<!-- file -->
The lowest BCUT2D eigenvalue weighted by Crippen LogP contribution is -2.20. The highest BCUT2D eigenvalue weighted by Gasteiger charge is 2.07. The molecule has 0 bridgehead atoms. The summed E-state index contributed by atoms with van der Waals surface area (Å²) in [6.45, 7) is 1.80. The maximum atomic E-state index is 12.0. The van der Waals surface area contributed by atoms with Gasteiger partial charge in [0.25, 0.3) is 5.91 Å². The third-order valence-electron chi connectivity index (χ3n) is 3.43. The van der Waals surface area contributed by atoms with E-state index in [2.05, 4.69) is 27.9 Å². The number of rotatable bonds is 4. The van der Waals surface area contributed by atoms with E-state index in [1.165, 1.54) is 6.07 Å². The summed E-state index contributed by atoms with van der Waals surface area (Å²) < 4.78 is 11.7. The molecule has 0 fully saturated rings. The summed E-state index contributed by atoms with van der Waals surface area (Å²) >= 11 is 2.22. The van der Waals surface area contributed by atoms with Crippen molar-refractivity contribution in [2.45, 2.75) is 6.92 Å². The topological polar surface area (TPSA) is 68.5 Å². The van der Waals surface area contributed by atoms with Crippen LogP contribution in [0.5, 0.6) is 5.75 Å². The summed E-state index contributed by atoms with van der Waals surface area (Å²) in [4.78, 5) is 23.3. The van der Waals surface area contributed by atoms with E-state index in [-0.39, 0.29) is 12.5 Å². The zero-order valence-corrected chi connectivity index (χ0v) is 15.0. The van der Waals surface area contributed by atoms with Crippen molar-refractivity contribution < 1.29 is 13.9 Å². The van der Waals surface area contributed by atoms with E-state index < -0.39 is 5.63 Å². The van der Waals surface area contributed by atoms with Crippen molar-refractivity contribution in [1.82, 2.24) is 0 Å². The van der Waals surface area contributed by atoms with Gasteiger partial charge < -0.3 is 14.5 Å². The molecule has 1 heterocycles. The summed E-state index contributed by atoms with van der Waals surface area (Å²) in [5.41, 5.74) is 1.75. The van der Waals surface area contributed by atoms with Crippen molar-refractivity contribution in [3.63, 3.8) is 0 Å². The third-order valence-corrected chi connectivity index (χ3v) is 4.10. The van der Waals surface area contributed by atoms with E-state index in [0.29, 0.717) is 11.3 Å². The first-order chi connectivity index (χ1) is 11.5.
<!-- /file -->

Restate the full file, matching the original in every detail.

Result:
The lowest BCUT2D eigenvalue weighted by Crippen LogP contribution is -2.20. The highest BCUT2D eigenvalue weighted by Gasteiger charge is 2.07. The molecule has 0 bridgehead atoms. The summed E-state index contributed by atoms with van der Waals surface area (Å²) in [6.45, 7) is 1.80. The maximum atomic E-state index is 12.0. The van der Waals surface area contributed by atoms with Gasteiger partial charge in [0.25, 0.3) is 5.91 Å². The third-order valence-electron chi connectivity index (χ3n) is 3.43. The van der Waals surface area contributed by atoms with E-state index in [2.05, 4.69) is 27.9 Å². The number of rotatable bonds is 4. The van der Waals surface area contributed by atoms with E-state index in [1.165, 1.54) is 6.07 Å². The summed E-state index contributed by atoms with van der Waals surface area (Å²) < 4.78 is 11.7. The molecule has 0 fully saturated rings. The summed E-state index contributed by atoms with van der Waals surface area (Å²) >= 11 is 2.22. The van der Waals surface area contributed by atoms with Crippen molar-refractivity contribution in [2.45, 2.75) is 6.92 Å². The topological polar surface area (TPSA) is 68.5 Å². The van der Waals surface area contributed by atoms with Crippen LogP contribution in [0.5, 0.6) is 5.75 Å². The summed E-state index contributed by atoms with van der Waals surface area (Å²) in [4.78, 5) is 23.3. The van der Waals surface area contributed by atoms with E-state index in [-0.39, 0.29) is 12.5 Å². The zero-order valence-corrected chi connectivity index (χ0v) is 15.0. The van der Waals surface area contributed by atoms with Crippen molar-refractivity contribution < 1.29 is 13.9 Å². The van der Waals surface area contributed by atoms with E-state index < -0.39 is 5.63 Å². The van der Waals surface area contributed by atoms with Crippen molar-refractivity contribution in [1.82, 2.24) is 0 Å². The van der Waals surface area contributed by atoms with Gasteiger partial charge < -0.3 is 14.5 Å². The molecule has 1 heterocycles. The summed E-state index contributed by atoms with van der Waals surface area (Å²) in [5.41, 5.74) is 1.75. The van der Waals surface area contributed by atoms with Crippen molar-refractivity contribution in [3.63, 3.8) is 0 Å². The third-order valence-corrected chi connectivity index (χ3v) is 4.10. The van der Waals surface area contributed by atoms with E-state index in [0.29, 0.717) is 11.3 Å². The first-order chi connectivity index (χ1) is 11.5.